The goal of this proposal is to identify novel, activity-dependent mechanisms by which microglia interact with neural circuits and regulate plasticity of synapses. Neuronal activity is a critical regulator of synaptic architecture. Both in the developing brain and during adulthood, changes in activity drives the formation of new synapses, elimination of less active synapses, and maintenance of more active synapses. Despite over 50 years of research, the mechanisms by which neuronal activity drives changes in synaptic connectivity remain to be fully deciphered. Unexpectedly, we discovered that microglia, resident central nervous system (CNS) macrophages, are regulated by neuronal activity and engulf and prune away less active synapses in the healthy developing visual system. Further studies have identified similar microglial synaptic pruning functions in other brain regions as well as functions in synaptogenesis and neural transmission. These data compel us to consider microglia as key cellular regulators of synaptic connectivity and evoke the paradigm shifting possibility that disruptions in microglial function result in synaptic defects (density, transmission, etc.) in a wide range of neurological disorders ranging from autism to Alzheimer?s disease. Here, we propose that changes in neuronal activity elicit activity-dependent genetic programs in microglia necessary for regulating synaptic connectivity. We will focus our analyses on microglia-mediated synaptic pruning. In support of this hypothesis, we recently silenced excitatory neurons in the adult brain using designer receptors exclusively activated by designer drugs (DREADDS) followed by microglia-specific translating ribosomal affinity purification and RNA sequencing (TRAP-seq). Sequencing results revealed rapid induction of phagocytic pathways in microglia following acute neuronal silencing. We will now use our newly developed in vitro assays to molecularly dissect the function of these phagocytosis-related genes in microglia-dependent synaptic engulfment (Aim 1). To identify new molecules relevant to activity-dependent synaptic pruning during brain development, we will also perform microglia-specific TRAP-seq in a paradigm we recently identified to robustly upregulate microglial synaptic engulfment in response to changes in sensory experience in vivo?whisker deprivation-induced synapse elimination in the mouse barrel cortex (Aim 2). We will again use our in vitro assays to assess microglial synaptic engulfment and validate gene hits. Using our combined expertise in cell- specific TRAP-seq (A. Schaefer lab) and microglial synaptic pruning (D. Schafer lab), we have a unique and powerful advantage to identify novel mechanisms regulating activity-dependent microglia-synapse interactions necessary for modulating synaptic connectivity. Long term, we will collaborate to explore these mechanisms in vivo and determine whether mechanisms are dysregulated in neuropsychiatric disorders with known defects in microglial inflammatory state and synaptic connectivity.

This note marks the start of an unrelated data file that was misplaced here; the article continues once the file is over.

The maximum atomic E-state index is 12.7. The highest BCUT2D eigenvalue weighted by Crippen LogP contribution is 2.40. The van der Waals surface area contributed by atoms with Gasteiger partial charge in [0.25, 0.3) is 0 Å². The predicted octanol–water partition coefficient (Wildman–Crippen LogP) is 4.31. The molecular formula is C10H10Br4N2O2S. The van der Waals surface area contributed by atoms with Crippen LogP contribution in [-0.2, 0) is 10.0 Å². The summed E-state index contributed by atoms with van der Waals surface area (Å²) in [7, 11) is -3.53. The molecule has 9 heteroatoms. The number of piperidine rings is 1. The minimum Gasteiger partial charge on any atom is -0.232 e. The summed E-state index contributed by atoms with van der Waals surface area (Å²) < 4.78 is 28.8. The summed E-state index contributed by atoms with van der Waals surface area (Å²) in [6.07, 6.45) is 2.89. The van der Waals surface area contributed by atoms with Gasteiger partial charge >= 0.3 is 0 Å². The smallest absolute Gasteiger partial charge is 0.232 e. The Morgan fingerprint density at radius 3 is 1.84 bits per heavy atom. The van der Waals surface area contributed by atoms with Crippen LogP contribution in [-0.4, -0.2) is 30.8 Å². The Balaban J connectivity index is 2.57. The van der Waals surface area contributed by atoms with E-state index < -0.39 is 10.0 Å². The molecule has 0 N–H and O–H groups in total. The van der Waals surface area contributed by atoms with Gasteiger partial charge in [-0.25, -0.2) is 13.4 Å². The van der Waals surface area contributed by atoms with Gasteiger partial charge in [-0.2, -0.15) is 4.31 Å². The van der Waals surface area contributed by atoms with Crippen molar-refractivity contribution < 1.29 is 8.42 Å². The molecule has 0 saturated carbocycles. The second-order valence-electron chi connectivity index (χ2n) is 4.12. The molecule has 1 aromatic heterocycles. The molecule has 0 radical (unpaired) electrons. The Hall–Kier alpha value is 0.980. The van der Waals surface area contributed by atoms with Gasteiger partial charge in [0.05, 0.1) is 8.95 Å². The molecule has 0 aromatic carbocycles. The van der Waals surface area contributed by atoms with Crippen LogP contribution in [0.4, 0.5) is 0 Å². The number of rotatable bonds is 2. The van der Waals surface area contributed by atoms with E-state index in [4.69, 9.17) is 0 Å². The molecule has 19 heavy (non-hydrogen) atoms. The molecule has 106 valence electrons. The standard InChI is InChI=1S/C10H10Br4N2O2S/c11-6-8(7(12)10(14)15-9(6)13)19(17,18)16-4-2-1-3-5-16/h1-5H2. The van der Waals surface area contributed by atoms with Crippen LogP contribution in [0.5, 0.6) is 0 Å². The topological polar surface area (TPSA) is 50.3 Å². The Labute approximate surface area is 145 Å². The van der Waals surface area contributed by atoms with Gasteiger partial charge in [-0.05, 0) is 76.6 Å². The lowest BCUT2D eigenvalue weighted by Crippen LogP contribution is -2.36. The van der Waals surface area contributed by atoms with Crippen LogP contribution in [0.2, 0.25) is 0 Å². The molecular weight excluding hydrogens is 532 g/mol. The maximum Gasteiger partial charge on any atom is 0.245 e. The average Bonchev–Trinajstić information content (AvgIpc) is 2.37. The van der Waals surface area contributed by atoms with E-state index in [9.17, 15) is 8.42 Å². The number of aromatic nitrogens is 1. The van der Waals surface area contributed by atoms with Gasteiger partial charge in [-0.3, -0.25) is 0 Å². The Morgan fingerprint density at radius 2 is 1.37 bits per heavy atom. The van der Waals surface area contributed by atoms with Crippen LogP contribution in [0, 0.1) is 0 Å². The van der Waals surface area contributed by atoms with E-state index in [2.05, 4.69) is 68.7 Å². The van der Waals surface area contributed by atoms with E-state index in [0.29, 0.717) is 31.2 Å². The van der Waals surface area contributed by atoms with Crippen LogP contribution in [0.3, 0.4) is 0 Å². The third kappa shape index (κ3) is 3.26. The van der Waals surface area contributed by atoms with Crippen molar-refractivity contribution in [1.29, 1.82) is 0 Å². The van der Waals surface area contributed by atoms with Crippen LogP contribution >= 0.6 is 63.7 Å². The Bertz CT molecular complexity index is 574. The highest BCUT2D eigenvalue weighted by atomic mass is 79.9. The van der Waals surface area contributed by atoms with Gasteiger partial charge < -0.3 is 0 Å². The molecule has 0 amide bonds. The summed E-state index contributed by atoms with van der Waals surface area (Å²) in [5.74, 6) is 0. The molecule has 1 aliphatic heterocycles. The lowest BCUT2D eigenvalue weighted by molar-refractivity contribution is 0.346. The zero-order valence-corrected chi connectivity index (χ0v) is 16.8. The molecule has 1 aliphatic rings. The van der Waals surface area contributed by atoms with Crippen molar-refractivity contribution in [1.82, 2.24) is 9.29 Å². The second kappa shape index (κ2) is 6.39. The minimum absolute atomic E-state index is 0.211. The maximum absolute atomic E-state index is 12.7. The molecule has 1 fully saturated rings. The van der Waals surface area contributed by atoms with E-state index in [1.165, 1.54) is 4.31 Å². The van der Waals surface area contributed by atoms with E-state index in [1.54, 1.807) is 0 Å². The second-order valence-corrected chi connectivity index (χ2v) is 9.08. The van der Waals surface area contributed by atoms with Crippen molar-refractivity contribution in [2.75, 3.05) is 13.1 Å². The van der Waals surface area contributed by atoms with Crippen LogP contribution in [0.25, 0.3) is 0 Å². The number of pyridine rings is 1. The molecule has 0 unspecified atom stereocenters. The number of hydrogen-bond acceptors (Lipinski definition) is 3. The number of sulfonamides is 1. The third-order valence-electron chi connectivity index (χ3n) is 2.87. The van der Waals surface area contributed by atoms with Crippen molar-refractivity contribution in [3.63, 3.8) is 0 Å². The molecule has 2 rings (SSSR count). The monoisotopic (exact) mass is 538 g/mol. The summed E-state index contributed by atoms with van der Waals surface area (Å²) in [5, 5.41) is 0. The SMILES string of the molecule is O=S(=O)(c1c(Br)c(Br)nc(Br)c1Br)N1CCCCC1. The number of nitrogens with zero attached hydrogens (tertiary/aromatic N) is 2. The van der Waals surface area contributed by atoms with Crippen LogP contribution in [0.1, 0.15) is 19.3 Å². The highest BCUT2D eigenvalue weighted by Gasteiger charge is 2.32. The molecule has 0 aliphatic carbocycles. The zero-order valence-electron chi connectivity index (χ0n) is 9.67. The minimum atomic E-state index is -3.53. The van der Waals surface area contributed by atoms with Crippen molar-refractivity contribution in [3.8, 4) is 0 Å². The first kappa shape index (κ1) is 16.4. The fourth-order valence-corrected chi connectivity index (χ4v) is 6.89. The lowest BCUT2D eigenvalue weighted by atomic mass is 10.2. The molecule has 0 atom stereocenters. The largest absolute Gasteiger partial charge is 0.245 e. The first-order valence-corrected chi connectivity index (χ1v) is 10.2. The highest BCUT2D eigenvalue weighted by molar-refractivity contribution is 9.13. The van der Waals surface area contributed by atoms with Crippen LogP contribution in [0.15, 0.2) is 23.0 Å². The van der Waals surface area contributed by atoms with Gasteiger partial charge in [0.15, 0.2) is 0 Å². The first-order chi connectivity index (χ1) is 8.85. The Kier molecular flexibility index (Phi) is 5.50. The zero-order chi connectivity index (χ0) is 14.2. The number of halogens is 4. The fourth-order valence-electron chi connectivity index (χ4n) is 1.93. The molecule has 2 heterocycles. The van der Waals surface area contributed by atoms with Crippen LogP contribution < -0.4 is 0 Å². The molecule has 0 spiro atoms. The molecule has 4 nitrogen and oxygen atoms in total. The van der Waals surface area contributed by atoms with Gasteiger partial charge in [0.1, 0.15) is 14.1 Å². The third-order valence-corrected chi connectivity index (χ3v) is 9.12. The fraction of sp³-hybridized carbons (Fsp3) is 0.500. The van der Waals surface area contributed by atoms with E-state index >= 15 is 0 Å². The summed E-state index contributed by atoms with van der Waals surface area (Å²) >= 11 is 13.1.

Microglia are critical regulators of synaptic connectivity by regulating synaptogenesis, engulfing and pruning away less active synapses, and modulating synaptic transmission. While disruptions in these microglia- synapse interactions have now been identified in neurodevelopmental disorders such as autism to neurodegenerative diseases such as Alzheimer?s disease, the molecular mechanisms are largely unknown. The current proposal will use cutting-edge, cell-specific RNA sequencing (A. Schaefer) and powerful in vitro validation strategies (D. Schafer) to identify novel molecules regulating microglial-synapse interactions?a critical step towards uncovering novel therapeutic targets for neurological disorders with known disruptions in synapses and microglia.
|Ayata, Pinar; Badimon, Ana; Strasburger, Hayley J et al. (2018) Epigenetic regulation of brain region-specific microglia clearance activity. Nat Neurosci 21:1049-1060|